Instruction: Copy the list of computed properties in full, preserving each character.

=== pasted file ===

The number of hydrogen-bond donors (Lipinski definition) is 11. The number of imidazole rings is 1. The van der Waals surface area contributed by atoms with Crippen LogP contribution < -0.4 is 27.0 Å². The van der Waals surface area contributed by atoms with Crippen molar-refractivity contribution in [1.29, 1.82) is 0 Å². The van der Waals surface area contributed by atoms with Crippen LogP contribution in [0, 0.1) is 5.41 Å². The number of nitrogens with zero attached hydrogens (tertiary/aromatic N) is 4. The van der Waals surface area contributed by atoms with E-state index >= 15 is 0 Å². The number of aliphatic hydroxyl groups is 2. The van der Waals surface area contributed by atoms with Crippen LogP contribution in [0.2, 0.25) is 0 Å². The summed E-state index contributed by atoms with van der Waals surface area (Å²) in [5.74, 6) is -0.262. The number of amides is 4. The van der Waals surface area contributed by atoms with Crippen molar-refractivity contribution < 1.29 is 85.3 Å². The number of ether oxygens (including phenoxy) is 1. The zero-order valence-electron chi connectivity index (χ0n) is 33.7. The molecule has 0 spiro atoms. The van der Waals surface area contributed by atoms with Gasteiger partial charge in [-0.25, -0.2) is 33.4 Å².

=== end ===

The number of hydrogen-bond donors (Lipinski definition) is 11. The number of imidazole rings is 1. The van der Waals surface area contributed by atoms with Crippen LogP contribution < -0.4 is 27.0 Å². The van der Waals surface area contributed by atoms with Crippen molar-refractivity contribution in [1.29, 1.82) is 0 Å². The van der Waals surface area contributed by atoms with Crippen LogP contribution in [0, 0.1) is 5.41 Å². The number of nitrogens with zero attached hydrogens (tertiary/aromatic N) is 4. The van der Waals surface area contributed by atoms with E-state index >= 15 is 0 Å². The number of aliphatic hydroxyl groups is 2. The van der Waals surface area contributed by atoms with Crippen LogP contribution in [0.2, 0.25) is 0 Å². The summed E-state index contributed by atoms with van der Waals surface area (Å²) in [5.74, 6) is -0.262. The number of amides is 4. The van der Waals surface area contributed by atoms with Crippen molar-refractivity contribution < 1.29 is 85.3 Å². The number of ether oxygens (including phenoxy) is 1. The zero-order valence-electron chi connectivity index (χ0n) is 33.7. The molecule has 0 spiro atoms. The van der Waals surface area contributed by atoms with Gasteiger partial charge in [-0.25, -0.2) is 33.4 Å².